While STEM gender gaps in the U.S. persist, there is reasons for encouragement

While STEM gender gaps in the U.S. persist, there are reasons for encouragement

In our new White Paper, "Measuring gender gaps in the U.S. STEM workforce," my colleagues Nikhil Gahlawat, Paul Ko, Rosie Hood, Silvia Lara, and I investigated the gender gap in STEM participation among college graduates in the United States. Our findings reveal both discouraging trends and promising developments.

There are persistent gender disparities in STEM employment and skills

Racial and gender disparities in the labor market have long been an issue, and economic downturns often exacerbate these inequalities. STEM (Science, Technology, Engineering, and Math) training and work is one such example where there are persistent gaps, with women and underrepresented groups continually underrepresented. Our analysis shows that not only is there a gender gap in STEM work (14 percentage points across all members, with similar rates for STEM bachelor’s degree or higher graduates and higher gaps for STEM associate’s degree holders), but there is also a STEM skill gender gap, which is slightly larger.

The STEM employment gaps are relatively stable across the first five years after graduation from a STEM degree, with women being underrepresented all the way through. Holding a higher degree does not close the gender gap either: men with associate degrees in STEM work in STEM jobs at a slightly higher rate than women with bachelor's degrees in STEM. Of course, the STEM gender disparity starts many years before our members join the workforce. Prior research has shown that boys are more likely to be interested in STEM in middle school and high school than girls, and men are more likely than women to major and graduate in STEM in college. Our data shows a large leak in the STEM pipeline occurring between graduation and one year later that is dramatically different for men and women. While women from the 2016 graduation cohort represented about 40.3% of LinkedIn member STEM bachelor’s degree or higher graduates in the U.S. that year, they were only 32.4% of the STEM workforce one year later, after which the representation decreased only slightly. The first job out of college—and the factors and barriers that underlie that decision—plays a critical role in setting the track for gender representation in STEM.

There is slow movement in the right direction

While the persistent gender gap is concerning, there is some good news. First, the pipeline is becoming less leaky with each successive graduating cohort. This is particularly true for STEM associate’s degree holders, who saw substantial increases in the likelihood of working in STEM one year after graduation between the 2018 cohort and the 2022 cohort.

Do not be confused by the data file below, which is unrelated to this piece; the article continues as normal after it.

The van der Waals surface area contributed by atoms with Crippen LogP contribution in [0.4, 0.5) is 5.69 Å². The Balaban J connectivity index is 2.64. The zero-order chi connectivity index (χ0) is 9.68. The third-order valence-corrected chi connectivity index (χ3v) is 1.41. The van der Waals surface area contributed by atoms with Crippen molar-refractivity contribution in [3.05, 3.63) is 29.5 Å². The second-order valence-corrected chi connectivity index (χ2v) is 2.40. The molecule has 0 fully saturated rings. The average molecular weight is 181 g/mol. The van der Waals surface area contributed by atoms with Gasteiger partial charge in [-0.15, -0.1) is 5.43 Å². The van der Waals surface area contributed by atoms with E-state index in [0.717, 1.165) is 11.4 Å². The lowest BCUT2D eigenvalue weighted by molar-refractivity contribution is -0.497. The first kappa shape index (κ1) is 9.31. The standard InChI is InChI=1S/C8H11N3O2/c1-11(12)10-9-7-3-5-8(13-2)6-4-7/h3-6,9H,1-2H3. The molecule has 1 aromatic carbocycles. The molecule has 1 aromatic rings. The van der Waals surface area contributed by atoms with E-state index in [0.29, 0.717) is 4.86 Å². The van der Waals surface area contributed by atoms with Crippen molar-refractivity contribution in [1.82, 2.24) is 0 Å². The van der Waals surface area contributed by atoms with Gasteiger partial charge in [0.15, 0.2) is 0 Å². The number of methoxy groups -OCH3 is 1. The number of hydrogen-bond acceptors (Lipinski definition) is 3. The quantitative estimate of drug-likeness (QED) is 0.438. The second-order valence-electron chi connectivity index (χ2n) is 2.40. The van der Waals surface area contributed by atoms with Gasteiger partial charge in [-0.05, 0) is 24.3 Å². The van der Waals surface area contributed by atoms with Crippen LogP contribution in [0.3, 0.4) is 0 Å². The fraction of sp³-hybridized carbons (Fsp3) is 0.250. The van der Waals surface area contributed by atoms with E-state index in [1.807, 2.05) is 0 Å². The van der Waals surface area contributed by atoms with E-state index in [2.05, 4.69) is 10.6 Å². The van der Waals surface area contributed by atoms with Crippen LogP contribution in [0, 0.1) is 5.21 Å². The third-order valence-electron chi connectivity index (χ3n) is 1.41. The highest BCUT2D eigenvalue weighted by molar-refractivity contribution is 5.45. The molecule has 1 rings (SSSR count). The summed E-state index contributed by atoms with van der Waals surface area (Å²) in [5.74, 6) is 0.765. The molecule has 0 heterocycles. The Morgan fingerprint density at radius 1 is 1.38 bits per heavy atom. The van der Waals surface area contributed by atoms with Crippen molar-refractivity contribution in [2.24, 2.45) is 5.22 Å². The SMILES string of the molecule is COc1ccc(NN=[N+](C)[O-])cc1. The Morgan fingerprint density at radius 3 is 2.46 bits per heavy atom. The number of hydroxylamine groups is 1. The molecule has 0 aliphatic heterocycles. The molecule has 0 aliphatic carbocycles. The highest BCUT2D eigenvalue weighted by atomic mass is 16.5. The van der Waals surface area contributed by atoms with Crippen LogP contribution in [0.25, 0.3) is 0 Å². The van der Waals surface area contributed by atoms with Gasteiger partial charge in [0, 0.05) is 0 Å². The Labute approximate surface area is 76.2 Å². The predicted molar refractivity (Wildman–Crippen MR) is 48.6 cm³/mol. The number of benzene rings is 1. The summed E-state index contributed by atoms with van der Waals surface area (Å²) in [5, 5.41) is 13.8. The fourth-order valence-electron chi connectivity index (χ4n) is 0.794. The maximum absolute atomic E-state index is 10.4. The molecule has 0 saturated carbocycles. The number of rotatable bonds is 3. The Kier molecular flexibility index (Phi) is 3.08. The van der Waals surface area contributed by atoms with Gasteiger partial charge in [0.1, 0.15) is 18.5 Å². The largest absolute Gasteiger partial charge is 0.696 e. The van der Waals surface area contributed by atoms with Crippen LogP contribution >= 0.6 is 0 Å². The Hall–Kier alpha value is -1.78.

Additionally, each graduating cohort gradually increases women’s representation in STEM occupations. This positive effect across cohorts is significantly outpacing the negative within-cohort decrease. Albeit slowly, this two-steps-forward, one-step-back trend [NG1] [MB2] is leading to a slow, steady climb in female representation in STEM.

Our analysis of LinkedIn profiles provides valuable insights into the gender gap in STEM participation among graduates in the United States. While the findings reveal persistent disparities, they also highlight some positive developments. Numerous interventions have been proposed to address the gender gap in STEM, including mentoring programs, outreach efforts, and policy changes. Mentoring programs can provide women with guidance, support, and opportunities for professional development. Outreach efforts can help students develop an interest in STEM and overcome negative stereotypes. Policy changes can include measures such as pay transparency, flexible work arrangements, and family-friendly policies that can help level the playing field—areas of ongoing research here at LinkedIn.



Gender identity isn’t binary and we recognize that some LinkedIn members identify beyond the traditional gender constructs of “man” and “woman.” If not explicitly self-identified, we have inferred the gender of members included in this analysis either by the pronouns used on their LinkedIn profiles, or inferred on the basis of first name. Members whose gender could not be inferred as either man or woman were excluded from this analysis.

STEM jobs are defined as those with a LinkedIn Skills Genome containing at least 1 STEM skill within the top ten skills for that occupation. STEM skills are those skills that members who hold STEM degrees are at least five times more likely to list than non-STEM-degree holders. STEM Degrees are identified according to the U.S. Department of Homeland Security’s STEM Designated Degree Program list of majors (based on the U.S. Department of Education’s National Center for Education Sciences definition of STEM fields). A full description of the methodology can be found in this technical note.